Re: Font Size discrepancies across platforms (was Re: Current Downloadable Font Status....)
To: email@example.com, firstname.lastname@example.org
Subject: Re: Font Size discrepancies across platforms (was Re: Current Downloadable Font Status....)
From: Clive Bruton <email@example.com>
Date: Tue, 26 Aug 97 16:53:56 +0100
From firstname.lastname@example.org Tue Aug 26 12: 02:57 1997
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Walter Ian Kaye wrote at 24/8/97 2:56 am
>No, Windows displays type LARGER than MacOS. I just threw together a page:
>A Windows 9pt font takes the same number of pixels as a Mac 12pt font.
>This is because Windows *thinks* it is at 96dpi, while MacOS *mandates*
>that it is at 72dpi. (ppi, whatever)
I think you're confusing "larger" with pixels per em. I already covered
that, obviously 12pt rendered for 96dpi (or any screen res higher than
72dpi - Mac) will appear larger on a 72dpi, the reason is that it is no
longer a 12pt typeface for that system.
12pt at 96dpi is 16ppm, while at 72dpi it's only 12ppm, obviously if you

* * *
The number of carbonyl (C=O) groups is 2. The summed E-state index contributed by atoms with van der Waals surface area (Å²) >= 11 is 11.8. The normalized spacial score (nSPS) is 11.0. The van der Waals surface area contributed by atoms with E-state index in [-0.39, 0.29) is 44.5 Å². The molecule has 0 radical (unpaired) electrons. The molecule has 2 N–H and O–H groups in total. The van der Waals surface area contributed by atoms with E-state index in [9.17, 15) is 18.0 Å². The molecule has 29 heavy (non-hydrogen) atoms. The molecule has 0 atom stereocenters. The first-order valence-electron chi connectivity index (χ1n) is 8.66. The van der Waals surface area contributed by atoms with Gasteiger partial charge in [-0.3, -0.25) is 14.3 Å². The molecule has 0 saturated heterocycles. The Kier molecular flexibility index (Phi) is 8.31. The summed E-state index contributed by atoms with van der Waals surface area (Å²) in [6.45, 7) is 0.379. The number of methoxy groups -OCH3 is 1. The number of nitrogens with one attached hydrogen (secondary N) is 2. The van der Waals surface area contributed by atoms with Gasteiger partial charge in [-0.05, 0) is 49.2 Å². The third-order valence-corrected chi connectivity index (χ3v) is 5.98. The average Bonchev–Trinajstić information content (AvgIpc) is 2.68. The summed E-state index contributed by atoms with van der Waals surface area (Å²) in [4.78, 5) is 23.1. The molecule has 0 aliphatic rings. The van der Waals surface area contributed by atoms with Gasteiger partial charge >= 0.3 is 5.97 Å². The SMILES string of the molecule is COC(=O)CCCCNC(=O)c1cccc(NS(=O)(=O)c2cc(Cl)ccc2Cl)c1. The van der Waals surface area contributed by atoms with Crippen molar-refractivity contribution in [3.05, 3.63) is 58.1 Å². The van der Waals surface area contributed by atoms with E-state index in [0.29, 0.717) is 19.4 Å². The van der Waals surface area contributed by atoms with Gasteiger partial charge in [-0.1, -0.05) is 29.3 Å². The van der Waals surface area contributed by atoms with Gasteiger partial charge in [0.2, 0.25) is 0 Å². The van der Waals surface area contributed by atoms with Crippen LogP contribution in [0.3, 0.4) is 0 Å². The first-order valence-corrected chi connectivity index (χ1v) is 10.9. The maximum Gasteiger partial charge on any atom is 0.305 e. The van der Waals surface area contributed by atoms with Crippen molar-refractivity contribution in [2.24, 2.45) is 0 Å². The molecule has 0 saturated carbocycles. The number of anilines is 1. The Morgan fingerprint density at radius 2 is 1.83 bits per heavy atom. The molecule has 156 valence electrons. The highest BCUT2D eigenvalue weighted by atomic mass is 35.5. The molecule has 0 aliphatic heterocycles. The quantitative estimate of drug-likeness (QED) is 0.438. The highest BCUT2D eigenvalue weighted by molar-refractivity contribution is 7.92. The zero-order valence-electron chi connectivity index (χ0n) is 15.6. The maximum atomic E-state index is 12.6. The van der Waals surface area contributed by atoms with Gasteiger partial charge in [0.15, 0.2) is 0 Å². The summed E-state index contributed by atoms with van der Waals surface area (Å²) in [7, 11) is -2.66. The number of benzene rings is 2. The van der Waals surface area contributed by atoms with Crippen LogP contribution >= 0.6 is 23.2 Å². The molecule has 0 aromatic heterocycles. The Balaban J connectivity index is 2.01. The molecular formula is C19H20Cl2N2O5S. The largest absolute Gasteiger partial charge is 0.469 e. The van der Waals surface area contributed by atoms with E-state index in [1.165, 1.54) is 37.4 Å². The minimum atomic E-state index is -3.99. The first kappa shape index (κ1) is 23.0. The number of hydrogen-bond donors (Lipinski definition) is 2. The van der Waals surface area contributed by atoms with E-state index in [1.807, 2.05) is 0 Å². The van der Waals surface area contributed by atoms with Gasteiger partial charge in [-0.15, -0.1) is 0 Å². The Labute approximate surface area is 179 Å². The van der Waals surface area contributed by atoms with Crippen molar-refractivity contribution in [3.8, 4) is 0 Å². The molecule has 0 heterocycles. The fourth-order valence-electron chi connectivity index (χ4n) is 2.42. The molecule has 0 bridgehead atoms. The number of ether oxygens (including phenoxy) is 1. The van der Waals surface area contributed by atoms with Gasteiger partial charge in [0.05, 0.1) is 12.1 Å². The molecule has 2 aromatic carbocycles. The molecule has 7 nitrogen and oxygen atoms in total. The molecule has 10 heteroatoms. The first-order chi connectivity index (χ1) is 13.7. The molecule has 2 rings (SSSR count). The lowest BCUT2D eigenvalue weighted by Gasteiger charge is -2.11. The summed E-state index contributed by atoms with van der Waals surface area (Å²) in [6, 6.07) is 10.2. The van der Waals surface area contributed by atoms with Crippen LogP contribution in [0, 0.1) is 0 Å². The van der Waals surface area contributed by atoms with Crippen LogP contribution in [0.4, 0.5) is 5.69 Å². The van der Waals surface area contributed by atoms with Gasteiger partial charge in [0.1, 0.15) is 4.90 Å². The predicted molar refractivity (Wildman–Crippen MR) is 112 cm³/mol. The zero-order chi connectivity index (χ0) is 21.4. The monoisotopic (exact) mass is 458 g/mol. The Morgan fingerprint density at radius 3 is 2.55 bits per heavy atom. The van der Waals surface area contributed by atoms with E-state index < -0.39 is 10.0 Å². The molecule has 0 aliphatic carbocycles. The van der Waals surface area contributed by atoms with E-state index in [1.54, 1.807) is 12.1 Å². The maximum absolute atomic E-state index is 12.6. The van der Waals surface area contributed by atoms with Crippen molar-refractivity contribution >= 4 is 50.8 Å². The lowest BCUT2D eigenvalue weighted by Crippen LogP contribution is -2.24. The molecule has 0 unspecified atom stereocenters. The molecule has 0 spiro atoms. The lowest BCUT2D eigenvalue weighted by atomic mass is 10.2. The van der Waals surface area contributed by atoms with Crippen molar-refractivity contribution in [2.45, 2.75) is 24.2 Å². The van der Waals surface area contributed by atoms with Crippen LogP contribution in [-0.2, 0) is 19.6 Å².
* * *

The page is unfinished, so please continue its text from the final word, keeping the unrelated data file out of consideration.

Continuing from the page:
transfer one bitmap to another system its ppm isn't going to correlate
with the notional rendered point size unless the screen dpi is identical.
> > being Macs that run higher res screens.
>QuickDraw *ALWAYS* assumes 72dpi, and images fonts accordingly. Your video
>configuration is irrelevant, as the OS has no idea how you manually adjusted
>the analog amplification controls on your monitor.
Well your screen settings are irrelevant in terms of the bitmap rendered,
since the ppm is unchanged, however the physical size of the bitmap
rendered to screen is dependent on the dpi of the monitor, it follows
that twice the dpi gives a bitmap of half the physical size.
> > The problem seems to be of the OS or the browser understanding what a
> > point is, and that screen resolutions are variable (therefore
> > compensating for that). Then everyone will get type the same size, but
> > with different resolutions (effectively different pixel per em values)
>But how do you tell the OS what your video display LOOKS like? As far as
>I know, there are no CRTs with any ability to sense their *true* geometry;
>they only know if you increased or decreased something, and thus cannot
>report the true/actual/visible/physically-measurable dpi back to the OS.
I don't suppose it would be too much of a problem for someone to write a
control panel to set the parameters correctly. As Todd ssems to be of the
opinion that more Macs run at greater than 72dpi than don't (if I recall
correctly), and I certainly wouldn't argue with that, it's about time
someone sorted it out.